Bob Marley Shared His Royalties With a Soup Kitchen

I remember when we used to sit in a government yard in Trenchtown

"I remember when we used to sit in a government yard in Trenchtown"

Thus spake the memorable line by Bob Marley in his smash single No Woman, No Cry, arguably his most successful hit ever.

Listen to No Woman, No Cry Above and Download Here

No Woman, No Cry climbed the charts in 1975 on several international charts, even resurfacing for a second time in the UK in 1981:

  • UK Singles - 22
  • Dutch Top 40 - 23
  • New Zealand Singles - 30
  • UK Singles - 8

This was back in the day when earning a Gold and Silver certification meant you were selling countless copies and earning countless dollars.

That's why it's so amazing that Bob Marley would continually list Vincent Ford as a songwriter on his tracks over the years.  The speculation was that this was an attempt to avoid fulfilling a contract with Cayman Music, which may be true, but the less nefarious part of the story is that Marley understood that his music would outlive himself.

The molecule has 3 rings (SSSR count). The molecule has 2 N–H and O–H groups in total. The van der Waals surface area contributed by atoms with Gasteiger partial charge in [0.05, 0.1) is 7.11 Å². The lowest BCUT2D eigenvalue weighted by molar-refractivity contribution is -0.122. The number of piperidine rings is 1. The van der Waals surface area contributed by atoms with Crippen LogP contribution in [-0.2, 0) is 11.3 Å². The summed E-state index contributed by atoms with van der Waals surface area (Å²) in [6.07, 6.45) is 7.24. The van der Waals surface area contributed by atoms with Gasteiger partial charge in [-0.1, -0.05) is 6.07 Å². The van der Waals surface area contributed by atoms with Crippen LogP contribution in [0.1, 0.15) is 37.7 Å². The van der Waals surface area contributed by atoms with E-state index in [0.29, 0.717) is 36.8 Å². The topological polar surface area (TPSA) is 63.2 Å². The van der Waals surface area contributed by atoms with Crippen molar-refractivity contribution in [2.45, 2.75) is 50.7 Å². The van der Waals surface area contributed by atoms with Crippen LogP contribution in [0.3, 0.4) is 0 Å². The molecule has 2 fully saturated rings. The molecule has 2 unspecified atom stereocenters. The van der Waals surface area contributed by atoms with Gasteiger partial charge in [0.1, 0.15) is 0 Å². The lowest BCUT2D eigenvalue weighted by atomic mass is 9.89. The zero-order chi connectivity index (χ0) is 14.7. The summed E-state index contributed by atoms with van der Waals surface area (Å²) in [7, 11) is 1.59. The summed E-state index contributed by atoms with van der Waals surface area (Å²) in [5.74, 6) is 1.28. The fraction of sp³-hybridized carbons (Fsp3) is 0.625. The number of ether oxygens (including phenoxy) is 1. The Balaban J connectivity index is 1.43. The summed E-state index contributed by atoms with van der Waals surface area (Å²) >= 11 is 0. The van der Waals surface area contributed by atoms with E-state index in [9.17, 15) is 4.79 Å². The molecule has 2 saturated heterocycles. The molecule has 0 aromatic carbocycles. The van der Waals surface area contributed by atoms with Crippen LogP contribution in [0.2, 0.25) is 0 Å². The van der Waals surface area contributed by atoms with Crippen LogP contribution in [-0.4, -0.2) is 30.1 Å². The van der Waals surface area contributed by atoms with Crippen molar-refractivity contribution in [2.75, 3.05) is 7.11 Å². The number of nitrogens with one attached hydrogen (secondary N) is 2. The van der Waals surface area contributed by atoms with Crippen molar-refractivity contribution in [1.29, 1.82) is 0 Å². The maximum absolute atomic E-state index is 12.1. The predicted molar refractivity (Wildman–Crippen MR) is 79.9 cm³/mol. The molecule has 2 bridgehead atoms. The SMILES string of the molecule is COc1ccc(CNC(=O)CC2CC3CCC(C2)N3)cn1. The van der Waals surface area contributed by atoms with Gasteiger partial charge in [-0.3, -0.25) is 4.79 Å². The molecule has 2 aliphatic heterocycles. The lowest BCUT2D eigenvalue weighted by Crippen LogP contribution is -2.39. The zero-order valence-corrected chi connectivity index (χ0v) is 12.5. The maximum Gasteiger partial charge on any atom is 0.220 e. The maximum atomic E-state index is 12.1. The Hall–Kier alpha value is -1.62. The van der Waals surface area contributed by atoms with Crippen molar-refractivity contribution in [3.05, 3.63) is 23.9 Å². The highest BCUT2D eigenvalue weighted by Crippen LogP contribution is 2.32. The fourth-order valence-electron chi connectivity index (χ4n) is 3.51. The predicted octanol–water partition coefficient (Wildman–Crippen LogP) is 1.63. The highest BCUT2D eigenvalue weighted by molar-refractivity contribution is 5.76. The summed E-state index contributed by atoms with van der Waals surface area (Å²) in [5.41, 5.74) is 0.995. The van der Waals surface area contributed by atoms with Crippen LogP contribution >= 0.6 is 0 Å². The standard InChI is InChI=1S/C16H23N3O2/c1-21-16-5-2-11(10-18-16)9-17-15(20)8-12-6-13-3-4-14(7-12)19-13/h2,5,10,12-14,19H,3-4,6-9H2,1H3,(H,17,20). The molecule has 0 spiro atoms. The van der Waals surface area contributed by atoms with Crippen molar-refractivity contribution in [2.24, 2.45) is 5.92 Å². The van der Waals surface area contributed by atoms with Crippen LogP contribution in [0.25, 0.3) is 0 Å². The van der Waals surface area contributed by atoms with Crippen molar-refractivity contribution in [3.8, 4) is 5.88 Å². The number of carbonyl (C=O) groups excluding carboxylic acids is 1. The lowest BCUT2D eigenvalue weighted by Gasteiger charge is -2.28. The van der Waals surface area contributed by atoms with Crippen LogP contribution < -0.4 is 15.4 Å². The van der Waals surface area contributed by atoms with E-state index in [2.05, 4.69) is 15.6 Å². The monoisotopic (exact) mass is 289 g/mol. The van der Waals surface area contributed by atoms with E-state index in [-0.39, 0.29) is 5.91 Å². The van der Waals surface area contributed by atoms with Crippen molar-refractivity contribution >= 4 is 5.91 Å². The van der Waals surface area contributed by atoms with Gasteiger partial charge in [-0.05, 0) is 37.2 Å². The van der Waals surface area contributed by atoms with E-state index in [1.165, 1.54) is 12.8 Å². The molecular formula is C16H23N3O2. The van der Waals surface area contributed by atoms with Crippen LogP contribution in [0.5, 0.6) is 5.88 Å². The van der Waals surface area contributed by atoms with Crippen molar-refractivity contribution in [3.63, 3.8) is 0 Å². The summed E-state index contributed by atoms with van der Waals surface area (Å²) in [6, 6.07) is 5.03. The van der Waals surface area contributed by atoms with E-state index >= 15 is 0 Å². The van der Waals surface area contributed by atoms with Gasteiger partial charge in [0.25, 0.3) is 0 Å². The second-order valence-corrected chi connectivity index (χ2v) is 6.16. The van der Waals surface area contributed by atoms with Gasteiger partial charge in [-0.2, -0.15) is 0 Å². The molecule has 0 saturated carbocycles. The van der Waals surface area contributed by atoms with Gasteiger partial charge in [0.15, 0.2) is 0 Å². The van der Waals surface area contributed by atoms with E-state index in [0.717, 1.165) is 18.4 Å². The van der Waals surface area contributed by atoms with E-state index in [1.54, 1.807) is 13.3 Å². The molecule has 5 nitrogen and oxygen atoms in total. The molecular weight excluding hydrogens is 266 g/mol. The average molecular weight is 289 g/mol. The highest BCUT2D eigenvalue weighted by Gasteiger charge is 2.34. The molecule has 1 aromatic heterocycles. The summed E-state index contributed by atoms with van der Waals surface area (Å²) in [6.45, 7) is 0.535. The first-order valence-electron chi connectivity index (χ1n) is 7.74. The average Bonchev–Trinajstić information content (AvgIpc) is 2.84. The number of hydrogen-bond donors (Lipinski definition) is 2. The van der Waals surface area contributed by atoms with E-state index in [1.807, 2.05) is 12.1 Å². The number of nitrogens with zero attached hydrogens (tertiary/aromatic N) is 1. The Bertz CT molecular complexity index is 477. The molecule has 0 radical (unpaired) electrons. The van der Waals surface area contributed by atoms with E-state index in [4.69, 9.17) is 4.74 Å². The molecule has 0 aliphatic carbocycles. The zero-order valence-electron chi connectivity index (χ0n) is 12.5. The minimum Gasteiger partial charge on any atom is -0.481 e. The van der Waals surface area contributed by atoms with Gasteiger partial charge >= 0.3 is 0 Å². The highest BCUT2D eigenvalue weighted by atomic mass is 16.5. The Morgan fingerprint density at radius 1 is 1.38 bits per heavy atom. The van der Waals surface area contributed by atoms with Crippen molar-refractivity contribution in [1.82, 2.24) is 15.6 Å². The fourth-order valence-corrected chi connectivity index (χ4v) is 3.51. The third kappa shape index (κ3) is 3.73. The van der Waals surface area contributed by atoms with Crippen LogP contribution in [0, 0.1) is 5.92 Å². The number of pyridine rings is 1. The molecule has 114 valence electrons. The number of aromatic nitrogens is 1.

vincent ford

The "songwriter who helped" Marley score many hits, Vincent Ford

So on No Woman, No Cry, and several other songs, you'll find Ford's name in the songwriting credits... but he's not a musician.  He owned and operated a soup kitchen in Marley's hometown of Trenchtown.  The ongoing royalty checks were meant to ensure that the kitchen could stay open and continue to benefit the community.

No Woman, No Cry has been honored with rank No. 37  in the Rolling Stone's 500 Greatest Songs of All Time.  So you can be darn sure that those royalty checks are still rolling in, even with the recent passing of Vincent Ford in December 2008.  The soup kitchen continues to thrive to this day.

"Everything's gonna be alright.  Everything's gonna be alright.

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